By Akshita Chembolu
There are two questions that a person who depends on the entirety of his livelihood on the use of carbon-based fuels must ask. One, how long do the oil reserves take to replenish themselves and second, what is the chemistry of the combustion of carbon-based fuels. The answers are simple and crucial to understanding why other countries must use British Columbia’s carbon tax law as a successful example to tackle the wrath of climate change. Oil takes millions of years to replenish itself and is used at a rate faster than the rate of replenishment. Secondly, fossil fuels are used based on the amount of carbon they emit on their combustion.
“A carbon tax,” according to the Carbon Tax Centre, and put rather simply, “is the fee imposed on the burning of carbon-based fuels (coal, oil, gas)”. Elon Musk said, “The reason we should do a carbon tax is that it is the right thing to do. It’s economics 101, the elementary stuff.” British Columbia is a province in Canada. The law has been effective since July 1, 2008, and British Columbia was the first North American jurisdiction to have such a law in place. The tax increased every year, and this greatest global challenges of our time: building an economy that will prosper in a carbon-constrained world.
At the same time, it’s been extraordinarily effective in tackling the root cause of carbon pollution: the burning of fossil fuels. Since the tax came in, fuel use in B.C. has dropped by 16 per cent; in the rest of Canada, it’s risen by 3 per cent (counting all fuels covered by the tax). To put that accomplishment in perspective, Canada’s Kyoto target was a 6-per cent reduction in 20 years. And the evidence points to the carbon tax as the major driver of these B.C. gains.” The best part about the carbon tax implementation in British Columbia is a benefit to the environment without compromising on economic growth. Its GDP has outdone that of the rest of Canada’s.
The Rio summit of 1992 played a very important role in formulating many of the international environmental laws, considered textbook till today. An important concept that emerged in this summit was “polluter pays principle” and that is what the carbon tax in British Columbia focuses on.
The negative effects of climate change are wide-ranging. A sincere implementation of the carbon tax by countries across the world would be a leap from industries being ignorant and disposing of their wastes free of cost in an environment we must respect, to making smarter and wiser choices about how they wish to run their industries and manage the waste because of the industrial activity. It is a known fact that carbon-based fuels don’t replenish themselves soon, but their extinction can be postponed if we adopt efficient fuel choices because of the carbon tax.
One of the most recent theories on controlling climate change using the philosophy of a carbon tax comes from a report led by Professor Nicholas Stern, and these experts suggested a price of $100 for a tonne by 2030. If this was charged all over the world, the top price would raise $4 trillion. They said in the report, “”The revenue can be used to foster growth in an equitable way, by returning the revenue as household rebates, supporting poorer sections of the population, managing transitional changes, investing in low-carbon infrastructure, and fostering technological change.”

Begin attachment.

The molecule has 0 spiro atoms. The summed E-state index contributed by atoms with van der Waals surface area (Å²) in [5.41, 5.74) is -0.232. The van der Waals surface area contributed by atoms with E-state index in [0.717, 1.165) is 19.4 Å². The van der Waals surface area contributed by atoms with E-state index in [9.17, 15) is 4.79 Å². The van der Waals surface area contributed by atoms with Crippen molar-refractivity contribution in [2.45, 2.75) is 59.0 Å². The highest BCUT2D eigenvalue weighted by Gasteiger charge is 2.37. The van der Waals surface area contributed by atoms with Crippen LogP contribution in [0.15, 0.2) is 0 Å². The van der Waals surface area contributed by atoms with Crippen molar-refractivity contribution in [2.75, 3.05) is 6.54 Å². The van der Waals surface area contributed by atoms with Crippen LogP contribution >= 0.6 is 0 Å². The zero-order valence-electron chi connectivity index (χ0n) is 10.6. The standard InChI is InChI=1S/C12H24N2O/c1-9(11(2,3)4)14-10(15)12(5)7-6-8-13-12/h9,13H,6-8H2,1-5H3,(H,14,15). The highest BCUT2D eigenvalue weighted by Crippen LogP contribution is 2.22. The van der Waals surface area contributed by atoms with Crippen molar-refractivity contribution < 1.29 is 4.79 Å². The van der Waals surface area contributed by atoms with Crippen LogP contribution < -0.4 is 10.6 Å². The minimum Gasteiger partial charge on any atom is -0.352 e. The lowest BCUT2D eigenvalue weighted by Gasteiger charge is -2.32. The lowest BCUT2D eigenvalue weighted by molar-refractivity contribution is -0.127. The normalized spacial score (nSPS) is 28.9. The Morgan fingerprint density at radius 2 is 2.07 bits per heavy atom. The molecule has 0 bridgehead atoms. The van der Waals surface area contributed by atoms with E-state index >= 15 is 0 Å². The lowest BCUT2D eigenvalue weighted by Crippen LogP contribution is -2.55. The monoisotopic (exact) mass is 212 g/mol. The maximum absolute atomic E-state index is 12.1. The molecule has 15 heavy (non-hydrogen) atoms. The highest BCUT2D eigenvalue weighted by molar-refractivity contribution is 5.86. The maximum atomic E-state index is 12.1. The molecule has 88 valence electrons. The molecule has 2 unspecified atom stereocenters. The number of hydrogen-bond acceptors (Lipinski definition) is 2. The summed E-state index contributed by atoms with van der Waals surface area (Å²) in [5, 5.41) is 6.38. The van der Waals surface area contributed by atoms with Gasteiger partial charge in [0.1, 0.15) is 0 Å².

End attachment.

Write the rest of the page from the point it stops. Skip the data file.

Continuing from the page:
The effects of climate change are not alien to us. Ranging from melting glaciers and polar ice caps, droughts and famine like situations, desertification, ocean acidification to the extinction of certain species of the ecosystem, it doesn’t fail to impact every component of earth’s biodiversity and atmosphere. Air pollution, as claimed by reports of the World Health Organisation is responsible for approximately 4.6 million deaths. It is just about the time the idea of controlling climate change grew beyond discussions to actual large-scale, global implementation, and the carbon tax could be one of the ways in initiating it.
The carbon tax can’t be flawed much, and hence is a simple but powerful step to effectively start the journey of tackling climate change at a larger and more serious level. The carbon tax will only be one of the many policies that can be adapted to make a positive impact on the matters of climate change. As people of the 21st century, we have been witnesses to a lot of technological and industrial changes. The environment we live in now is far different from what we were given by our ancestors. It is our responsibility that we do not take climate change as a mere environmental phenomenon and take it for its severity and address it immediately.
Ross Beaty, Richard Lepsey, Stewart Elgie “The Shocking Truth about B.C’s Carbon Tax: It works”, The Globe and Mail (2014).
Johnston, “Climate change: $4 trillion carbon tax is needed to save humanity from global warming, say economists”, Independent (2017).
Akshita Chembolu is a Bachelors student at Jindal School of Government and Public Policy.
Featured Image Source: Foundation for Economic Education